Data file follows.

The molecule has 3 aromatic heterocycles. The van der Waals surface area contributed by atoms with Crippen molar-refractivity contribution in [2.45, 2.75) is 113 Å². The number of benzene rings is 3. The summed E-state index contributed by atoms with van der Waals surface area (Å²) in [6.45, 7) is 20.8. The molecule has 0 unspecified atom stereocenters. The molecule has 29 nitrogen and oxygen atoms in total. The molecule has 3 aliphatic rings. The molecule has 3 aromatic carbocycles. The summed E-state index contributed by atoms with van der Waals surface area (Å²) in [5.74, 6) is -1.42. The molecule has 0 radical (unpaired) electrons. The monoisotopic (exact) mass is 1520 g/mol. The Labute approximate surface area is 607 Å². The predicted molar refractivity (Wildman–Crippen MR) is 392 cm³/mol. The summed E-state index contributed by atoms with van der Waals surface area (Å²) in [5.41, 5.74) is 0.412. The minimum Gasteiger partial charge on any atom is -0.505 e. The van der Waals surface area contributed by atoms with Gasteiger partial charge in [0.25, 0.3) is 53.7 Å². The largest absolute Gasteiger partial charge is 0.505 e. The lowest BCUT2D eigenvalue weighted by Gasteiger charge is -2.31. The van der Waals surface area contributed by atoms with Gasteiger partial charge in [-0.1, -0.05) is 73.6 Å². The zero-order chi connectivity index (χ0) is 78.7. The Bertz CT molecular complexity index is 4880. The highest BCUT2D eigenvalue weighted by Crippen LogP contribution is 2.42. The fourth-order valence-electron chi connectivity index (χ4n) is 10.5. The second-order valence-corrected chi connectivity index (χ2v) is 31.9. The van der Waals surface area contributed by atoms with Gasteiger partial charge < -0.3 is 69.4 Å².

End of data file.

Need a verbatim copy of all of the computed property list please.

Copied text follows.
The molecule has 3 aromatic heterocycles. The van der Waals surface area contributed by atoms with Crippen molar-refractivity contribution in [2.45, 2.75) is 113 Å². The number of benzene rings is 3. The summed E-state index contributed by atoms with van der Waals surface area (Å²) in [6.45, 7) is 20.8. The molecule has 0 unspecified atom stereocenters. The molecule has 29 nitrogen and oxygen atoms in total. The molecule has 3 aliphatic rings. The molecule has 3 aromatic carbocycles. The summed E-state index contributed by atoms with van der Waals surface area (Å²) in [5.74, 6) is -1.42. The molecule has 0 radical (unpaired) electrons. The monoisotopic (exact) mass is 1520 g/mol. The Labute approximate surface area is 607 Å². The predicted molar refractivity (Wildman–Crippen MR) is 392 cm³/mol. The summed E-state index contributed by atoms with van der Waals surface area (Å²) in [5.41, 5.74) is 0.412. The minimum Gasteiger partial charge on any atom is -0.505 e. The van der Waals surface area contributed by atoms with Gasteiger partial charge in [0.25, 0.3) is 53.7 Å². The largest absolute Gasteiger partial charge is 0.505 e. The lowest BCUT2D eigenvalue weighted by Gasteiger charge is -2.31. The van der Waals surface area contributed by atoms with Gasteiger partial charge in [-0.1, -0.05) is 73.6 Å². The zero-order chi connectivity index (χ0) is 78.7. The Bertz CT molecular complexity index is 4880. The highest BCUT2D eigenvalue weighted by Crippen LogP contribution is 2.42. The fourth-order valence-electron chi connectivity index (χ4n) is 10.5. The second-order valence-corrected chi connectivity index (χ2v) is 31.9. The van der Waals surface area contributed by atoms with Gasteiger partial charge < -0.3 is 69.4 Å².